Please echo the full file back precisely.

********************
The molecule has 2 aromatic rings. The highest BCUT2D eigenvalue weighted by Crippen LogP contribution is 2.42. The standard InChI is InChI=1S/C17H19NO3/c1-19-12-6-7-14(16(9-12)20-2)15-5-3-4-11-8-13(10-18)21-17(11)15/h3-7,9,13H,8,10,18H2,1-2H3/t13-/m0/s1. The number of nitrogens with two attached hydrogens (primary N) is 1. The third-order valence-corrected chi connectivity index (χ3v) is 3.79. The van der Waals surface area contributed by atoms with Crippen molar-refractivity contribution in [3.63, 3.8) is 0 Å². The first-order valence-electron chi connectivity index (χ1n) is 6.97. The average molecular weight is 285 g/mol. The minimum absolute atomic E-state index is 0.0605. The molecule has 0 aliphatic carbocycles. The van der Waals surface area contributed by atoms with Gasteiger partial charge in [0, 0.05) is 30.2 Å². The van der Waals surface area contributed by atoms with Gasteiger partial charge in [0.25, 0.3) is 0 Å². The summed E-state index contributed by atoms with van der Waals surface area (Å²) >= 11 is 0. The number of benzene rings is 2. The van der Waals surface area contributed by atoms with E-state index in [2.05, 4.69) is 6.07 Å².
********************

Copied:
The molecule has 2 aromatic rings. The highest BCUT2D eigenvalue weighted by Crippen LogP contribution is 2.42. The standard InChI is InChI=1S/C17H19NO3/c1-19-12-6-7-14(16(9-12)20-2)15-5-3-4-11-8-13(10-18)21-17(11)15/h3-7,9,13H,8,10,18H2,1-2H3/t13-/m0/s1. The number of nitrogens with two attached hydrogens (primary N) is 1. The third-order valence-corrected chi connectivity index (χ3v) is 3.79. The van der Waals surface area contributed by atoms with Crippen molar-refractivity contribution in [3.63, 3.8) is 0 Å². The first-order valence-electron chi connectivity index (χ1n) is 6.97. The average molecular weight is 285 g/mol. The minimum absolute atomic E-state index is 0.0605. The molecule has 0 aliphatic carbocycles. The van der Waals surface area contributed by atoms with Gasteiger partial charge in [0, 0.05) is 30.2 Å². The van der Waals surface area contributed by atoms with Gasteiger partial charge in [0.25, 0.3) is 0 Å². The summed E-state index contributed by atoms with van der Waals surface area (Å²) >= 11 is 0. The number of benzene rings is 2. The van der Waals surface area contributed by atoms with E-state index in [2.05, 4.69) is 6.07 Å².